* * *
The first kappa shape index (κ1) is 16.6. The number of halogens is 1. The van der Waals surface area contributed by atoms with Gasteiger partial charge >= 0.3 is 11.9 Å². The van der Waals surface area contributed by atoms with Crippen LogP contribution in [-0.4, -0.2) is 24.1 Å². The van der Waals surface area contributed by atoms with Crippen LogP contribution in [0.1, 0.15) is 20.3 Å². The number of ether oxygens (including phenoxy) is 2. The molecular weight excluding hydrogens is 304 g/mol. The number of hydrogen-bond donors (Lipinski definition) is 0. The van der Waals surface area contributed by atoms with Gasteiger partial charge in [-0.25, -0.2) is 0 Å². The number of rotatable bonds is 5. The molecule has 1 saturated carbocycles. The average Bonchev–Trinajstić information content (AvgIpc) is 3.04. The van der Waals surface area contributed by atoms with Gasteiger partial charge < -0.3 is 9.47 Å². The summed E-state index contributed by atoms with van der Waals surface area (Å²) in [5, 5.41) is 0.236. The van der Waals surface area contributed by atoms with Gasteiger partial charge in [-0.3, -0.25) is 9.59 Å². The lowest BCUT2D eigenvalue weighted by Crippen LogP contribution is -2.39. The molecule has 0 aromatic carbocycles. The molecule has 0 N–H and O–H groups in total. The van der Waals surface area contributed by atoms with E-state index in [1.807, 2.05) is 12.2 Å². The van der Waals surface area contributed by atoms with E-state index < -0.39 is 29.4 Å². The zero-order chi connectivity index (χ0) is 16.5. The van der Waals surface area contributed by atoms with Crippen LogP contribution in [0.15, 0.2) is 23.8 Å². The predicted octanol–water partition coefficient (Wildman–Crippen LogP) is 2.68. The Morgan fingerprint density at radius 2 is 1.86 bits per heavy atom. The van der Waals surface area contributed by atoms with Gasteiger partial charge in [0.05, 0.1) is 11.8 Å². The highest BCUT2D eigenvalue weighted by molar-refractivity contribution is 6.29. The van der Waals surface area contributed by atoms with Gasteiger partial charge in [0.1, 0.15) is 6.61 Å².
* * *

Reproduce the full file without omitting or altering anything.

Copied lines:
The first kappa shape index (κ1) is 16.6. The number of halogens is 1. The van der Waals surface area contributed by atoms with Gasteiger partial charge >= 0.3 is 11.9 Å². The van der Waals surface area contributed by atoms with Crippen LogP contribution in [-0.4, -0.2) is 24.1 Å². The van der Waals surface area contributed by atoms with Crippen LogP contribution in [0.1, 0.15) is 20.3 Å². The number of ether oxygens (including phenoxy) is 2. The molecular weight excluding hydrogens is 304 g/mol. The number of hydrogen-bond donors (Lipinski definition) is 0. The van der Waals surface area contributed by atoms with Gasteiger partial charge in [-0.25, -0.2) is 0 Å². The number of rotatable bonds is 5. The molecule has 1 saturated carbocycles. The average Bonchev–Trinajstić information content (AvgIpc) is 3.04. The van der Waals surface area contributed by atoms with Gasteiger partial charge < -0.3 is 9.47 Å². The summed E-state index contributed by atoms with van der Waals surface area (Å²) in [5, 5.41) is 0.236. The van der Waals surface area contributed by atoms with Gasteiger partial charge in [-0.3, -0.25) is 9.59 Å². The lowest BCUT2D eigenvalue weighted by Crippen LogP contribution is -2.39. The molecule has 0 aromatic carbocycles. The molecule has 0 N–H and O–H groups in total. The van der Waals surface area contributed by atoms with E-state index in [1.807, 2.05) is 12.2 Å². The van der Waals surface area contributed by atoms with E-state index < -0.39 is 29.4 Å². The zero-order chi connectivity index (χ0) is 16.5. The van der Waals surface area contributed by atoms with Crippen LogP contribution in [0.15, 0.2) is 23.8 Å². The predicted octanol–water partition coefficient (Wildman–Crippen LogP) is 2.68. The Morgan fingerprint density at radius 2 is 1.86 bits per heavy atom. The van der Waals surface area contributed by atoms with Gasteiger partial charge in [0.05, 0.1) is 11.8 Å². The highest BCUT2D eigenvalue weighted by molar-refractivity contribution is 6.29. The van der Waals surface area contributed by atoms with Gasteiger partial charge in [0.1, 0.15) is 6.61 Å².